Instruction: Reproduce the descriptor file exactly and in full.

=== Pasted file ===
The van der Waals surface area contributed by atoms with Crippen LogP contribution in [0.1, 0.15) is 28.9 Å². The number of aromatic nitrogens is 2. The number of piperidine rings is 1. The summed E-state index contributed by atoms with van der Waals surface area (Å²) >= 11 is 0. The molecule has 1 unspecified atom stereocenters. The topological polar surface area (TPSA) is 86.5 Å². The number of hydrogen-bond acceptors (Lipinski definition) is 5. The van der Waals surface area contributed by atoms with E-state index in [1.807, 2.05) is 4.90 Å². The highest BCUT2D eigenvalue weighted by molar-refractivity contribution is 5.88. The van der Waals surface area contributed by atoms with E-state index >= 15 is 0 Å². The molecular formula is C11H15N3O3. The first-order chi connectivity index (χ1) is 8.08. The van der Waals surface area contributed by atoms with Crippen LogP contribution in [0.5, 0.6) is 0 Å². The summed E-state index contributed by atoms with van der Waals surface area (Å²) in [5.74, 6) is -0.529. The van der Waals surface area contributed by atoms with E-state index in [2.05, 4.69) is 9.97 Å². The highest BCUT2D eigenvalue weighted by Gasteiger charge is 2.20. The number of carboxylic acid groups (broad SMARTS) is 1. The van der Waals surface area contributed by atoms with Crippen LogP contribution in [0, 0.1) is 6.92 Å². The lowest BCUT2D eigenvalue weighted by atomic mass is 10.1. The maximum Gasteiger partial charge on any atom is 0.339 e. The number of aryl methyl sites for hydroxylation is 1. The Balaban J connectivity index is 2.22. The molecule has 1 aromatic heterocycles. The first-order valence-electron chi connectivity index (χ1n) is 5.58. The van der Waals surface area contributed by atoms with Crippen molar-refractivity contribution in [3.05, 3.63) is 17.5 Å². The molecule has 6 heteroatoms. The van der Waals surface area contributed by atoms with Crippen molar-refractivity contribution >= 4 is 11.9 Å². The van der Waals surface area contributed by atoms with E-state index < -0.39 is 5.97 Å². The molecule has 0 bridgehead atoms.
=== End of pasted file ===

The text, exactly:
The van der Waals surface area contributed by atoms with Crippen LogP contribution in [0.1, 0.15) is 28.9 Å². The number of aromatic nitrogens is 2. The number of piperidine rings is 1. The summed E-state index contributed by atoms with van der Waals surface area (Å²) >= 11 is 0. The molecule has 1 unspecified atom stereocenters. The topological polar surface area (TPSA) is 86.5 Å². The number of hydrogen-bond acceptors (Lipinski definition) is 5. The van der Waals surface area contributed by atoms with E-state index in [1.807, 2.05) is 4.90 Å². The highest BCUT2D eigenvalue weighted by molar-refractivity contribution is 5.88. The van der Waals surface area contributed by atoms with E-state index >= 15 is 0 Å². The molecular formula is C11H15N3O3. The first-order chi connectivity index (χ1) is 8.08. The van der Waals surface area contributed by atoms with Crippen LogP contribution in [0.5, 0.6) is 0 Å². The summed E-state index contributed by atoms with van der Waals surface area (Å²) in [5.74, 6) is -0.529. The van der Waals surface area contributed by atoms with E-state index in [2.05, 4.69) is 9.97 Å². The highest BCUT2D eigenvalue weighted by Gasteiger charge is 2.20. The number of carboxylic acid groups (broad SMARTS) is 1. The van der Waals surface area contributed by atoms with Crippen LogP contribution in [0, 0.1) is 6.92 Å². The lowest BCUT2D eigenvalue weighted by atomic mass is 10.1. The maximum Gasteiger partial charge on any atom is 0.339 e. The number of aryl methyl sites for hydroxylation is 1. The Balaban J connectivity index is 2.22. The molecule has 1 aromatic heterocycles. The first-order valence-electron chi connectivity index (χ1n) is 5.58. The van der Waals surface area contributed by atoms with Crippen molar-refractivity contribution in [3.05, 3.63) is 17.5 Å². The molecule has 6 heteroatoms. The van der Waals surface area contributed by atoms with Crippen molar-refractivity contribution >= 4 is 11.9 Å². The van der Waals surface area contributed by atoms with E-state index < -0.39 is 5.97 Å². The molecule has 0 bridgehead atoms.